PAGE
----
Comparison of the von Mises stresses in the three implants (numbers were rounded to the closest digit)





Von Mises stress (MPa)




Maximum principal stress (MPa)

711 to −95

583 to −97

325 to −12

Minimum principal stress (MPa)

−766 to 450

−701 to 45

−418 to 4


In this study, we compared the performances of the three implants ABP, DCSP and LP in fixing SFF. Our investigation strategy involved first using a synthetic femur model, second modelling the subtrochanteric fracture by a large gap, third examining the fixations with experimental tests under both static and dynamic loading conditions, fourth performing FE analysis on the simulated constructs and finally comparing the results.

Performing the study with synthetic femur rather than cadaveric specimens improved the reproducibility of the results by reducing the intergroup variability, as such has also been reported earlier [15]. The fracture was previously represented by a large gap instead of a hair-line crack [10, 16], but the analysis of this configuration using FE method was a novel approach undertaken first in the current study. The representation of a fracture with large gap made sure that the evaluation of the biomechanical performance of the construct was solely based on the characteristic response of each individual plate only, but not due to the interaction between the bone-to-bone surfaces at the proximal and distal surfaces of the fracture.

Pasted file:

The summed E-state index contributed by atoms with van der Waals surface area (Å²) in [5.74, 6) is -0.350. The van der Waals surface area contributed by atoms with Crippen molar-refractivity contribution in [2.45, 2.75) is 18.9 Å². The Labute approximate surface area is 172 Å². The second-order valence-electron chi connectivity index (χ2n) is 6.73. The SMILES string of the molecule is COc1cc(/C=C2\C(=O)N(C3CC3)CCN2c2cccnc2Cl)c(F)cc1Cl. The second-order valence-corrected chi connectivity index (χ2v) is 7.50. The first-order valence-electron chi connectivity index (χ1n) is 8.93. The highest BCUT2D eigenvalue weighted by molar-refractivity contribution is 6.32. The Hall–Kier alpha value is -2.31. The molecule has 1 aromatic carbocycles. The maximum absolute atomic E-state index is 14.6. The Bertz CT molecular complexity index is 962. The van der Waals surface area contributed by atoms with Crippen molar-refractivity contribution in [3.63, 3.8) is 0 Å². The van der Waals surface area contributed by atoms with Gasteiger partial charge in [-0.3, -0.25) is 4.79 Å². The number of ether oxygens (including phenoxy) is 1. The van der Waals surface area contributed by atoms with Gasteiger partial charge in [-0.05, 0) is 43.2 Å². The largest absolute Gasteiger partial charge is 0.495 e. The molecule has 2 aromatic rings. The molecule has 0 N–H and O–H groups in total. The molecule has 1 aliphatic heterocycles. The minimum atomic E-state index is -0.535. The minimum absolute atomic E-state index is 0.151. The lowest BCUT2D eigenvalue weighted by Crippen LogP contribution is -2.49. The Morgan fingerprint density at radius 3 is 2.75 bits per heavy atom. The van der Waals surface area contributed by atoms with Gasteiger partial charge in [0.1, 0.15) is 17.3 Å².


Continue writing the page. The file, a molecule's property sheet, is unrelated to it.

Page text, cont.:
The main objective of this study was to compare the functional biomechanics of the constructs with three different orthopaedic implants. In general, orthopaedic materials are selected based on their physical and biological characteristics. Strength, flexibility, resistance to wear and corrosion and biocompatibility are the critical factors that influence the natural selection of the material. In this regard, most implants are made of metals, but with medical specifications. The implants tested in this study were manufactured using either stainless steel (ABP and DCS) or titanium alloy (LP) with grades designated by the American Society for Testing Material's standards (ASTM). Titanium offers a significantly higher strength to weight ratio than competing stainless steels. In our construct configuration, this property of titanium made the LP implant exhibit greater strength and flexibility ascompared to ABP and DCS, as indicated by the measurements in Table 4. Plate of each implant supported the load across its cross-sectional area. The transverse dimensions of the ABP and DCSP were 4.0 % and 5.9 % larger physically than that of LP, respectively. Since the working length remained nearly the same in all of the constructs (Figure 3), the material volume occupying the length of the fracture was the lowest in LP as compared to ABP and DCSP. But, the overall weights of ABP and DCSP were 57.7 % and 79.4 % heavier than that of LP. In addition, the plates made of titanium were reported to increase the cortical stiffness and bone density by 69 % and 30 %, respectively, and reduce the post surgical infection as compared to those using stainless steel [17, 18]. These favourable features of LP provide the first set of evidence supporting its advantage over ABP and DCSP in fixing SFF.